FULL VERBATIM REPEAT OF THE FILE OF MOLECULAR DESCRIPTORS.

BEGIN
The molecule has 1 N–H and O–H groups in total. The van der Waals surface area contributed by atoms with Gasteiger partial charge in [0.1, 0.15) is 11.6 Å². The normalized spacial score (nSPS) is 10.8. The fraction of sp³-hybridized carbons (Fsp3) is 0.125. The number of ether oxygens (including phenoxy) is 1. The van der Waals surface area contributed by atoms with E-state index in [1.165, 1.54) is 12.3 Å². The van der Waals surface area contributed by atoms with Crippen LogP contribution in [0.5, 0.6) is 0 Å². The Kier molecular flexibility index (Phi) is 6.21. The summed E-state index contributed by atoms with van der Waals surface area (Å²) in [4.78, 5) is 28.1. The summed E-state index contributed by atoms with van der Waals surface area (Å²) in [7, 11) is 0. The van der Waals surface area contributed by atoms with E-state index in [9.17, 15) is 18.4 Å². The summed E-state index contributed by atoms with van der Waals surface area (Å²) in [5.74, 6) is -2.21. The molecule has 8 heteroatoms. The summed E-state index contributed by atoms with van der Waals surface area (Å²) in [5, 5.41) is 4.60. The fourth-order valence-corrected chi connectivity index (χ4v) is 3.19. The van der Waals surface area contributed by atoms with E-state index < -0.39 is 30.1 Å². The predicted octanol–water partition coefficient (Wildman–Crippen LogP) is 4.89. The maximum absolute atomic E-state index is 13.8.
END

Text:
The molecule has 1 N–H and O–H groups in total. The van der Waals surface area contributed by atoms with Gasteiger partial charge in [0.1, 0.15) is 11.6 Å². The normalized spacial score (nSPS) is 10.8. The fraction of sp³-hybridized carbons (Fsp3) is 0.125. The number of ether oxygens (including phenoxy) is 1. The van der Waals surface area contributed by atoms with E-state index in [1.165, 1.54) is 12.3 Å². The van der Waals surface area contributed by atoms with Crippen LogP contribution in [0.5, 0.6) is 0 Å². The Kier molecular flexibility index (Phi) is 6.21. The summed E-state index contributed by atoms with van der Waals surface area (Å²) in [4.78, 5) is 28.1. The summed E-state index contributed by atoms with van der Waals surface area (Å²) in [7, 11) is 0. The van der Waals surface area contributed by atoms with E-state index in [9.17, 15) is 18.4 Å². The summed E-state index contributed by atoms with van der Waals surface area (Å²) in [5.74, 6) is -2.21. The molecule has 8 heteroatoms. The summed E-state index contributed by atoms with van der Waals surface area (Å²) in [5, 5.41) is 4.60. The fourth-order valence-corrected chi connectivity index (χ4v) is 3.19. The van der Waals surface area contributed by atoms with E-state index < -0.39 is 30.1 Å². The predicted octanol–water partition coefficient (Wildman–Crippen LogP) is 4.89. The maximum absolute atomic E-state index is 13.8.